Royal tomb discovered near Luxor dates to time when female pharaoh co-ruled ancient Egypt

A view of a giant sand-colored cliff in Egypt, which tents and excavators at the bottom of the cliff.
The tomb, located here, was found in October 2022 by a team of archaeologists exploring the Wadi Gabbanat el-Qurud, near Luxor. (Image credit: Courtesy of the Egyptian Ministry of Tourism and Antiquities)

Archaeologists in Egypt have discovered a 3,500-year-old royal tomb near Luxor. The tomb was likely constructed at a time when Hatshepsut, a female pharaoh, co-ruled ancient Egypt

"Partial inscriptions and ceramic evidence suggest this was constructed during the joint-reign of Thutmose III and Hatshepsut," archaeologists said in a statement. 

The tomb was excavated by a team of archaeologists from the Ministry of Tourism and Antiquities and the New Kingdom Research Foundation mission, which is affiliated with the MacDonald Institute for Archaeological Research at the University of Cambridge. The team found the tomb in October 2022 while exploring an area near Luxor called the Wadi Gabbanat el-Qurud, which is located near the Valley of the Kings.

Thutmose III was a child, possibly only 2 years old, when he came to the throne around 1479 B.C., and Hatshepsut, his stepmother, acted as his regent and later co-ruler until her death around 1458 B.C. Their joint reign saw the construction of a temple at Deir el-Bahri and a successful Egyptian expedition to a place known as Punt — which may have been located in East Africa.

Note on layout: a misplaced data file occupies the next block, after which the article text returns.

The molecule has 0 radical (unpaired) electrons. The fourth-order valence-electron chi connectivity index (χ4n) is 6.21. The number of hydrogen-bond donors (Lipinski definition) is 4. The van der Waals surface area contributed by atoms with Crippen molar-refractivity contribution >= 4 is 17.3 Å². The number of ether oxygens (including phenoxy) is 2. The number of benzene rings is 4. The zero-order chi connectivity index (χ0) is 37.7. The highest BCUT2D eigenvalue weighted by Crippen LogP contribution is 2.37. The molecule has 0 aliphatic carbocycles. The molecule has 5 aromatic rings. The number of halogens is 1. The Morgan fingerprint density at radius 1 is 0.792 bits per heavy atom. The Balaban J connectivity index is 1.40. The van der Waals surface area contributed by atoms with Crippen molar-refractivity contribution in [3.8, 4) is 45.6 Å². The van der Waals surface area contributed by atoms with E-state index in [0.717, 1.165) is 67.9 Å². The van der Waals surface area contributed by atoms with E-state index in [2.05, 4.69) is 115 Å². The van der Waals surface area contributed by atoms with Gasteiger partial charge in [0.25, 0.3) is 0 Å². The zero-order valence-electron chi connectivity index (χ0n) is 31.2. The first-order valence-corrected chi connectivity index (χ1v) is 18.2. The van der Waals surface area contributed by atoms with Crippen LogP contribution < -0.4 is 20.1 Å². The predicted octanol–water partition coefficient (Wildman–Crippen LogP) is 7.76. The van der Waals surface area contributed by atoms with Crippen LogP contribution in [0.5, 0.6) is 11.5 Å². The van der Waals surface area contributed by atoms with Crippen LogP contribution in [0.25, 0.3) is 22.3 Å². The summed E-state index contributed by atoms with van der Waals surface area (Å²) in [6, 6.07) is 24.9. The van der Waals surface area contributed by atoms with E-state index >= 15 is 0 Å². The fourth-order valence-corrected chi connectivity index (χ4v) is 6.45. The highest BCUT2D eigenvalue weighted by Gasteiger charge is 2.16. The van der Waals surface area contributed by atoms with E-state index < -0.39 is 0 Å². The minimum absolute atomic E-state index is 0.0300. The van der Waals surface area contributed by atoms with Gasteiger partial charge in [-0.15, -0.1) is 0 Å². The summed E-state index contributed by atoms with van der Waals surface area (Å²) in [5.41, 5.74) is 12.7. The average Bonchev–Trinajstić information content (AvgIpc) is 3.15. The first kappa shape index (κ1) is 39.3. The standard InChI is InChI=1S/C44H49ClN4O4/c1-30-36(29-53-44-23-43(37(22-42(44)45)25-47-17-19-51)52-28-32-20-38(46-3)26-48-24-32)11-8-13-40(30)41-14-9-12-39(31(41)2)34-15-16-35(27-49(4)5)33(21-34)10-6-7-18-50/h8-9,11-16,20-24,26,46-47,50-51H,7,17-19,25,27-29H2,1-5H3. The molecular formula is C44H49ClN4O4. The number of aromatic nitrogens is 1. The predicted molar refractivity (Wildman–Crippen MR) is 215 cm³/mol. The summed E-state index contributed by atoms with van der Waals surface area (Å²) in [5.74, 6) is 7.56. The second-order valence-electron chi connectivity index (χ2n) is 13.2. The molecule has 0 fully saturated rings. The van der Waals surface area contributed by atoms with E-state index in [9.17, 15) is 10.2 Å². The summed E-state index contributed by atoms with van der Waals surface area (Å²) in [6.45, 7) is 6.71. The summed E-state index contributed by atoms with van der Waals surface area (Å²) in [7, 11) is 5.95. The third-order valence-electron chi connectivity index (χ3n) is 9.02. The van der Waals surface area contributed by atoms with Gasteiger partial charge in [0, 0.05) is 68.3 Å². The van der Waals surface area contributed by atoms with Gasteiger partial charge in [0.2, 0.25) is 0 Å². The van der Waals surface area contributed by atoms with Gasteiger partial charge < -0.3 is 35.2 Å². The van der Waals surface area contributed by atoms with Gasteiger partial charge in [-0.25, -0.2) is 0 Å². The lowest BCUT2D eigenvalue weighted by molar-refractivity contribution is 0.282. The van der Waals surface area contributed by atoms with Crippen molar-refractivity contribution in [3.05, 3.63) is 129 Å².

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The newfound tomb contains multiple burials, and "the architecture, as currently understood, indicates the tomb was altered several times shortly after it was first constructed," the team said in the statement. 

The tomb dates back about 3,500 years to a time when a female pharaoh co-ruled Egypt.  (Image credit: Courtesy of the Egyptian Ministry of Tourism and Antiquities)

The archaeologists aren't certain who the tomb was originally built for. "Surviving decoration and the size of the few accessible chambers currently point to a royal burial of some importance, most likely, given the location [near the Valley of the Kings], the burial of a great royal wife and several children of a Thutmosid king," the team said in the statement. It’s not clear how many human remains there are.  

The tomb was badly damaged by flooding in ancient times. "Repeated flooding has completely filled the main axis of the tomb with concrete-hard debris and has caused the ceilings of the tomb to weaken and collapse," the team said in the statement. 

Excavation and analysis of the tomb's remains are ongoing. "It will take several seasons to clear the chambers and make the tomb safe," the statement said. Members of the team did not return requests for comment by time of publication. 

A number of recent archaeological discoveries have been made near Luxor, including a cache of priests, giant ram statues found near Karnak Temple and the mummy of a teenager who was buried with fine jewelry. 

Owen Jarus
Live Science Contributor

Owen Jarus is a regular contributor to Live Science who writes about archaeology and humans' past. He has also written for The Independent (UK), The Canadian Press (CP) and The Associated Press (AP), among others. Owen has a bachelor of arts degree from the University of Toronto and a journalism degree from Ryerson University.